The Northwest Kansas Technical College Water Technology Farm is located south of Goodland, Kansas in Sherman county. This project is a public-private cooperation with the college, students and local farmers. The precision agriculture program allows students to implement new irrigation technologies on campus and work with area land owners. This gives the students the opportunity to utilize, monitor, and test modern irrigation technology that isn't commonly available. The ultimate goal is to not only educate the students, but also local farmers on how new irrigation technology can be utilized for more efficient irrigation water use to extend the life on the local aquifer.
In addition to the technology, the Precision Agriculture Water Technology Farm ensures water conservation in other areas, for example, one nearby farm who is working with their program is the Franklin Family Farms, and they are currently enrolled with a Water Conservation Area (WCA) program with the KS Dept. of Agriculture, taking steps to further reduce water use. To further ensure conservation, the NW Technical College campus farm fields fall under the GMD4 LEMA, where action was taken by the local groundwater board members to reduce water use across their district.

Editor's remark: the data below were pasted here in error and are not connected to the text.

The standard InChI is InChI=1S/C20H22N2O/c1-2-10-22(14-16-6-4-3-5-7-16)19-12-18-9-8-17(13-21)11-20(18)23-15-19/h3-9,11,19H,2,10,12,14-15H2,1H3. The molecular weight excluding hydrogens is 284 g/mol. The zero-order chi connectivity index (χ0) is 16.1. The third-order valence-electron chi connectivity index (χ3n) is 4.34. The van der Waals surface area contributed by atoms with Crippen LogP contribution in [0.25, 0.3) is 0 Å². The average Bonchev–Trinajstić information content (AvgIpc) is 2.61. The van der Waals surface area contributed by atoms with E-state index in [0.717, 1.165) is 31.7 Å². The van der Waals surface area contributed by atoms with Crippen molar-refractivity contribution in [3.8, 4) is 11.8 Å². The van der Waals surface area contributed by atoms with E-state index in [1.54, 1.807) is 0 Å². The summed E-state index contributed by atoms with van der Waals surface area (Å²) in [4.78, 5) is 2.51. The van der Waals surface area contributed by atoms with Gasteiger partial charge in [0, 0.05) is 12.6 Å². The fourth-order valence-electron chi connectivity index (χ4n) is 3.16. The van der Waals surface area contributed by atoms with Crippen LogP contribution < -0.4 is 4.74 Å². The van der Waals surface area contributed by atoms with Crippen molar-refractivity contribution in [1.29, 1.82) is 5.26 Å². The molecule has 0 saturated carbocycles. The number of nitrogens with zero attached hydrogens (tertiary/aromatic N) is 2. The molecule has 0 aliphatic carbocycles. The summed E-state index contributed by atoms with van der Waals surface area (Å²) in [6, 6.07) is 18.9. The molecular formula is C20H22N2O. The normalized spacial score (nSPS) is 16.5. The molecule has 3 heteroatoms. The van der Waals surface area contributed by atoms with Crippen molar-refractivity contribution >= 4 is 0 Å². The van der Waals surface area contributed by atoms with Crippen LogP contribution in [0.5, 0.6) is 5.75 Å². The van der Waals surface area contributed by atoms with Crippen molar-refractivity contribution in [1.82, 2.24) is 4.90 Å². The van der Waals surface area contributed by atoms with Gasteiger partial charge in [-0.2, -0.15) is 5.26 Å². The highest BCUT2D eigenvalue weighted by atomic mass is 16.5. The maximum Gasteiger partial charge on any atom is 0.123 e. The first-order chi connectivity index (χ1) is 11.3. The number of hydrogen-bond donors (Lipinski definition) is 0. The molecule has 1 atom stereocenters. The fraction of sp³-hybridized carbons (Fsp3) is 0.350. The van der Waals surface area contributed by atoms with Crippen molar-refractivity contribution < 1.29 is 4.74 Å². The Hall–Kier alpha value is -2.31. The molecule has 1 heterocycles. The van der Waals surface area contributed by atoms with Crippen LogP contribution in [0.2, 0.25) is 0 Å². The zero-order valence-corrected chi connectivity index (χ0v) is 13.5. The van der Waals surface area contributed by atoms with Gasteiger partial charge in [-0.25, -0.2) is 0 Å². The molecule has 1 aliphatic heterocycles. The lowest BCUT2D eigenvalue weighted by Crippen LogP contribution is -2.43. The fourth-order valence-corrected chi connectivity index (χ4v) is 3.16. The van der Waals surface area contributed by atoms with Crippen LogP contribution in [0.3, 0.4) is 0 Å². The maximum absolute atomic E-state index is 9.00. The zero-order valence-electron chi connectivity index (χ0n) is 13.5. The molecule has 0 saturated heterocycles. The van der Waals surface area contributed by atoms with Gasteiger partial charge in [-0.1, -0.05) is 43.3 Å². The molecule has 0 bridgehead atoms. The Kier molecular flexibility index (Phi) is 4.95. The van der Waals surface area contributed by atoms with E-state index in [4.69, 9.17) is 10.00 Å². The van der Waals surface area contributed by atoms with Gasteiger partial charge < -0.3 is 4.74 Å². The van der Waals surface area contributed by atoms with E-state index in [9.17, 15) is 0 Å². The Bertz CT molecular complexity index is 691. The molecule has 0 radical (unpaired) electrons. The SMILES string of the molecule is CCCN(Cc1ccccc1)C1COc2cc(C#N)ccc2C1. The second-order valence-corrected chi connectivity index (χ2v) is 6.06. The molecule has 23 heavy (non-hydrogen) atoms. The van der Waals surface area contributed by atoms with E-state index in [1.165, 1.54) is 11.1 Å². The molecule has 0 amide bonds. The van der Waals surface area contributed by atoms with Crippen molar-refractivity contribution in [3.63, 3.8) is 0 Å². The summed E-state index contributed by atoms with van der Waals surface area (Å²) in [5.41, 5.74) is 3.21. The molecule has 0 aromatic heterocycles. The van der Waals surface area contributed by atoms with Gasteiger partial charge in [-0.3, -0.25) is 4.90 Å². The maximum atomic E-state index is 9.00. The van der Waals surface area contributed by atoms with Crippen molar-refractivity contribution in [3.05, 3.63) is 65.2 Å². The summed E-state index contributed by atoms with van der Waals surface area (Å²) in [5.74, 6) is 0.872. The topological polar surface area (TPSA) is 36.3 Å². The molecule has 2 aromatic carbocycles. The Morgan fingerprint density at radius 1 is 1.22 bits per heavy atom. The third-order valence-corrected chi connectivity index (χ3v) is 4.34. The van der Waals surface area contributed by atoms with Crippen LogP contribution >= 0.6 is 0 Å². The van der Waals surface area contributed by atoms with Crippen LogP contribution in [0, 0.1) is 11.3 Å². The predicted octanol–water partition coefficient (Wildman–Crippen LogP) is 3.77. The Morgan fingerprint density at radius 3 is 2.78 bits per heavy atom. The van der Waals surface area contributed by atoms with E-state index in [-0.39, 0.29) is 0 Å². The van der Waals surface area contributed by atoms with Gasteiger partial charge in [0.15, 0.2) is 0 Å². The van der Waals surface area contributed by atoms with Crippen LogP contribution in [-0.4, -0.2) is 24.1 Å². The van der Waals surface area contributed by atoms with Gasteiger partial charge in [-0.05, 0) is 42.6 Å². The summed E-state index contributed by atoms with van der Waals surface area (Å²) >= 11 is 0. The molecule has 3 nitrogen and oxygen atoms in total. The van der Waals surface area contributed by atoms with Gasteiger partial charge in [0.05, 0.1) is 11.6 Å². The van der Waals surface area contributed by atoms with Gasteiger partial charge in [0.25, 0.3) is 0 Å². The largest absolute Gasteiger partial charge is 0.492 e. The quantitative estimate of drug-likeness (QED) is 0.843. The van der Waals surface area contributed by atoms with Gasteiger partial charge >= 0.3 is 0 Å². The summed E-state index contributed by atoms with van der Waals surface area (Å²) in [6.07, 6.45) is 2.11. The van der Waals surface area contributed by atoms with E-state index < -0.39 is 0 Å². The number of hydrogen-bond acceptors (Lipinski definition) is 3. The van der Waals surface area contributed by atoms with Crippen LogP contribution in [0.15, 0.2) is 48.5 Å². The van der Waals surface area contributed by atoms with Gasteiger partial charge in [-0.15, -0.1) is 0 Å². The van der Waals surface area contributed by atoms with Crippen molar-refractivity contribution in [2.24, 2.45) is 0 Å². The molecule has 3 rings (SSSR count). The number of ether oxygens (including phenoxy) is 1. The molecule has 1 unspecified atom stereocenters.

Further details on the WCA program can be found: here
More information on the GMD4 LEMA can be obtained here.
Precision Ag Students Gain Real-World Experience Press Release for Data Report
For the 2020 growing season, the Precision Agriculture program shall continue to utilize various technologies across the on-campus fields as well as working with local landowners that have already agreed to allow students to conduct field & soil mapping and install various irrigation technology on their fields for the season. This hands-on training provides students with in-field learning opportunities and exposes the landowners to new irrigation technology and methods that can be used moving forward. Some local farmers have been working with their program for a few years now, and more are beginning to inquire.
Through partnerships with many vendors, the students are exposed to multiple brands and types of technology. The multiple locations involved in the project also allows students to be exposed to various environments, field conditions, precipitation events, soil quality, and other factors. Students are given the chance to advise the farmer on planning efforts based on the data collected from the technology installed